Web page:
This report was completed between February and April 2012 and covers views from across the renewables industry, including corporates, financial investors, debt providers, governments and service providers. Survey respondents were spread across Europe (30 percent), North America (30 percent) and Asia-Pacific (30 percent), with the Middle East, Africa and South America accounting for the remainder.
Following a year of mixed fortunes for renewables, a positive note for the forthcoming period - our survey respondents are emphatic in the belief that renewables as an asset class is becoming increasingly attractive to long term investors, who continue to refine their understanding of risk profiles, and to apply this knowledge to appropriately price assets.
If renewables is to continue progressing, the next decade must be dominated by the race to remove subsidies. Looking beyond grid parity alone, industry stakeholders will need to work hand in hand with legislators and regulators to address the broader infrastructure implications of renewables for consumers (back up, connection costs and energy storage) in the overall cost and benefit analysis.
The industry recognises the challenges, and is supportive (and indeed bullish) of the drive to reduce costs; seeing it as essential to continued growth in the sector. Our survey results show that 73 percent of respondents expect new build to remain steady as costs are rapidly falling and grid parity is expected to be achieved for leading technologies within a few years (at least in certain sectors).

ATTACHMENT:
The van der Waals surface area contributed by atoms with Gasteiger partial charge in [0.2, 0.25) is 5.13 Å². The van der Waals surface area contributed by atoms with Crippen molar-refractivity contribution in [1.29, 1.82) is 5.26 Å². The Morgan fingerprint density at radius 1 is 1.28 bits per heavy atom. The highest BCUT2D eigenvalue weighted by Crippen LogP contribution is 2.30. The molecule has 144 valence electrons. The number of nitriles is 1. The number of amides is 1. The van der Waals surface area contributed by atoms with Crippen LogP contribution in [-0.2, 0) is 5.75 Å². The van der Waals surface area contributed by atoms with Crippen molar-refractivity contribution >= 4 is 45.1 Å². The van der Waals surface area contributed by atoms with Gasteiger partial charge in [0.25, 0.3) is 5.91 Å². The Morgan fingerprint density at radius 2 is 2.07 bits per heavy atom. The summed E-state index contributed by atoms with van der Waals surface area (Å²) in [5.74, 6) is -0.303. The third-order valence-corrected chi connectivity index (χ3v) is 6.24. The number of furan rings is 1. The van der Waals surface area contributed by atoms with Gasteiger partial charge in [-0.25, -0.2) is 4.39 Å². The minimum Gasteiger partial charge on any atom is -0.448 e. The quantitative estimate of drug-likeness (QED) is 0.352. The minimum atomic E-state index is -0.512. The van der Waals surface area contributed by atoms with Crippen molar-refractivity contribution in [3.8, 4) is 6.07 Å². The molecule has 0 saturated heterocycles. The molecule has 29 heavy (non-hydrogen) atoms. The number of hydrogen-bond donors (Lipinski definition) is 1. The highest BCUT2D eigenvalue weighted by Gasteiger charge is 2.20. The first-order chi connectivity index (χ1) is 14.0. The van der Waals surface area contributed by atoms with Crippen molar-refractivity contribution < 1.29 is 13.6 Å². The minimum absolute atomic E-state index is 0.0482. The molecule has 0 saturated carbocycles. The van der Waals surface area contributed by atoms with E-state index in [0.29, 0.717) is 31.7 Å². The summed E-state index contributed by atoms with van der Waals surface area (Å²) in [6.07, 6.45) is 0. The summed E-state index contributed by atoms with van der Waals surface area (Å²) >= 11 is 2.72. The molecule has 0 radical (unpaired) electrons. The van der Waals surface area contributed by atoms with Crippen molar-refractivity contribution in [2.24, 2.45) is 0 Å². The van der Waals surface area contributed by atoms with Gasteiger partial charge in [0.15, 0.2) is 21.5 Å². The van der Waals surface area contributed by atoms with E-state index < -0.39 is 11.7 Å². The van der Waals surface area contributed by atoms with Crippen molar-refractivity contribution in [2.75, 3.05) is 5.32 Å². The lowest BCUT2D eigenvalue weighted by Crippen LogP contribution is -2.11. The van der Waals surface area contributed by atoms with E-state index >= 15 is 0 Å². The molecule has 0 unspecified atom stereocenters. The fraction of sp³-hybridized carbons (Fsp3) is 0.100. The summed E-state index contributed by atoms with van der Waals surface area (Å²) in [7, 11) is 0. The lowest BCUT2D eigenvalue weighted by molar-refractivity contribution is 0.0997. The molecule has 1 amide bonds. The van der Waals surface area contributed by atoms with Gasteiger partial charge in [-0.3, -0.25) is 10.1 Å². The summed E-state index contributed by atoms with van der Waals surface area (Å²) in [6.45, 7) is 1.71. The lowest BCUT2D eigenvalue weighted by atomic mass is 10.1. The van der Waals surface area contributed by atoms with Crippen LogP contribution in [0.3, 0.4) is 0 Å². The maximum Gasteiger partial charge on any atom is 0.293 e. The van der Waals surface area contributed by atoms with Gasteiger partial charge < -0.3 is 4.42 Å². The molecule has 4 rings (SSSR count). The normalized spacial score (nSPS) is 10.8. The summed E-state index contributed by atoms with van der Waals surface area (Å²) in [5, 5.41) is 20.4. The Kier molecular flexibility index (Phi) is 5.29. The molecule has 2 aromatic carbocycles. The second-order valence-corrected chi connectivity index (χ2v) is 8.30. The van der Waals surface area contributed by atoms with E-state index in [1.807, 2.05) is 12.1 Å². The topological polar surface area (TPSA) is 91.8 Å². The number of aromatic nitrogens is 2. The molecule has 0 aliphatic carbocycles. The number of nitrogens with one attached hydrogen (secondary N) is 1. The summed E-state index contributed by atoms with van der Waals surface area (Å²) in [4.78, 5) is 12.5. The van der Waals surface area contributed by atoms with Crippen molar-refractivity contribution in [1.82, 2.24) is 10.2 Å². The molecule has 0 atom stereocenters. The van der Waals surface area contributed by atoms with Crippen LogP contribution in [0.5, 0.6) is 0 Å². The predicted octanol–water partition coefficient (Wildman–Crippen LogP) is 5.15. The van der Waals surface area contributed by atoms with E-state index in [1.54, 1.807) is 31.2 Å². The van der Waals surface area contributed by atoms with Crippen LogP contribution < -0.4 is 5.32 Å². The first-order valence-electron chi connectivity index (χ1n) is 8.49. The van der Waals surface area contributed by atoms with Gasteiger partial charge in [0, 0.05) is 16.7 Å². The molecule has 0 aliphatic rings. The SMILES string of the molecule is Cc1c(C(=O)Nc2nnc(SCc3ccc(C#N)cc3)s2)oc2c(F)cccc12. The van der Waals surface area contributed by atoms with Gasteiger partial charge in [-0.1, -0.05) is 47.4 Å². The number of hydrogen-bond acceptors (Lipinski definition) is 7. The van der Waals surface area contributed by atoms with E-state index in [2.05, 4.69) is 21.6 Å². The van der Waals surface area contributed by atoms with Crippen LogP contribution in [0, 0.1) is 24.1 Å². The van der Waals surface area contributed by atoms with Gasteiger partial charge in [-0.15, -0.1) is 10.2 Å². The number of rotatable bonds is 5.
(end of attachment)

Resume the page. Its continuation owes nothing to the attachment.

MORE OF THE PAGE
Likewise, whilst renewables has arguably experienced its toughest political and economic challenges in recent months, the industry believes that support for the sector across the board remains strong and will continue to deliver growth.
Over 40 percent of survey respondents selected China as the country from which new investors and acquirers are most likely to emerge during the next 18 months, followed by the USA (29 percent) and Germany (8 percent). Almost a quarter of respondents also believe that Japan will be amongst the top five countries from which new acquirers will emerge. Interestingly almost 20 percent of survey respondents also expect a significant number of new investors to emerge from South Korea during the next 18 months.
Emerging markets have become significantly more attractive to corporates and investors globally during the past twelve months. South America enters the top five list of targeted regions for the first time this year, being targeted by 13 percent of corporates and investors globally. Meanwhile Africa and Southeast Asia are now considered as attractive as the UK, with each securing 12 percent of corporate and investor survey respondents respectively in this year’s survey.
In many emerging markets the desire for renewable energy is being underpinned by a rapidly growing demand for energy. Indeed 52 percent of survey respondents seeking to invest in Central America cited market demand as their primary motive, which is at a similar level to responses concerning South America and India.
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